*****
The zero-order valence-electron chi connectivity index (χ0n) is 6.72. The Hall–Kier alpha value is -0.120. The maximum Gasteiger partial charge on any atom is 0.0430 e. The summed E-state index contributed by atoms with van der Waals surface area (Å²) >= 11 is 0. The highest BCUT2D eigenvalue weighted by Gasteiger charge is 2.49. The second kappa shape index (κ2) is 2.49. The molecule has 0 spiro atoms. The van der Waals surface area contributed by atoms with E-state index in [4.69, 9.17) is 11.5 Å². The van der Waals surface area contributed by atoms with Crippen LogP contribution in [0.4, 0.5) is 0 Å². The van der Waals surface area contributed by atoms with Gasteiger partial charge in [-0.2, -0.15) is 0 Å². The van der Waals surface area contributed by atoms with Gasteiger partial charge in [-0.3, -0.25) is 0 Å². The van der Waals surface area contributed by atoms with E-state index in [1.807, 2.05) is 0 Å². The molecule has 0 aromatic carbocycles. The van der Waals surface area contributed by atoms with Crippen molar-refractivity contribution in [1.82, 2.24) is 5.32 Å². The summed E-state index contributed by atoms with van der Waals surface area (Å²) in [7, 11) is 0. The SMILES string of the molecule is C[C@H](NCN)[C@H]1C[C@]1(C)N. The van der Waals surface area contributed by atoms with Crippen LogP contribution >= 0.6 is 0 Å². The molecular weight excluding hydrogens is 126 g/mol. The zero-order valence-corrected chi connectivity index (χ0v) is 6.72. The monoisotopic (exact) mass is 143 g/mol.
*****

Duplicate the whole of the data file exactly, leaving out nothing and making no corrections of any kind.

The zero-order valence-electron chi connectivity index (χ0n) is 6.72. The Hall–Kier alpha value is -0.120. The maximum Gasteiger partial charge on any atom is 0.0430 e. The summed E-state index contributed by atoms with van der Waals surface area (Å²) >= 11 is 0. The highest BCUT2D eigenvalue weighted by Gasteiger charge is 2.49. The second kappa shape index (κ2) is 2.49. The molecule has 0 spiro atoms. The van der Waals surface area contributed by atoms with E-state index in [4.69, 9.17) is 11.5 Å². The van der Waals surface area contributed by atoms with Crippen LogP contribution in [0.4, 0.5) is 0 Å². The van der Waals surface area contributed by atoms with Gasteiger partial charge in [-0.2, -0.15) is 0 Å². The van der Waals surface area contributed by atoms with Gasteiger partial charge in [-0.3, -0.25) is 0 Å². The van der Waals surface area contributed by atoms with E-state index in [1.807, 2.05) is 0 Å². The molecule has 0 aromatic carbocycles. The van der Waals surface area contributed by atoms with Crippen molar-refractivity contribution in [1.82, 2.24) is 5.32 Å². The summed E-state index contributed by atoms with van der Waals surface area (Å²) in [7, 11) is 0. The SMILES string of the molecule is C[C@H](NCN)[C@H]1C[C@]1(C)N. The van der Waals surface area contributed by atoms with Crippen LogP contribution >= 0.6 is 0 Å². The molecular weight excluding hydrogens is 126 g/mol. The zero-order valence-corrected chi connectivity index (χ0v) is 6.72. The monoisotopic (exact) mass is 143 g/mol.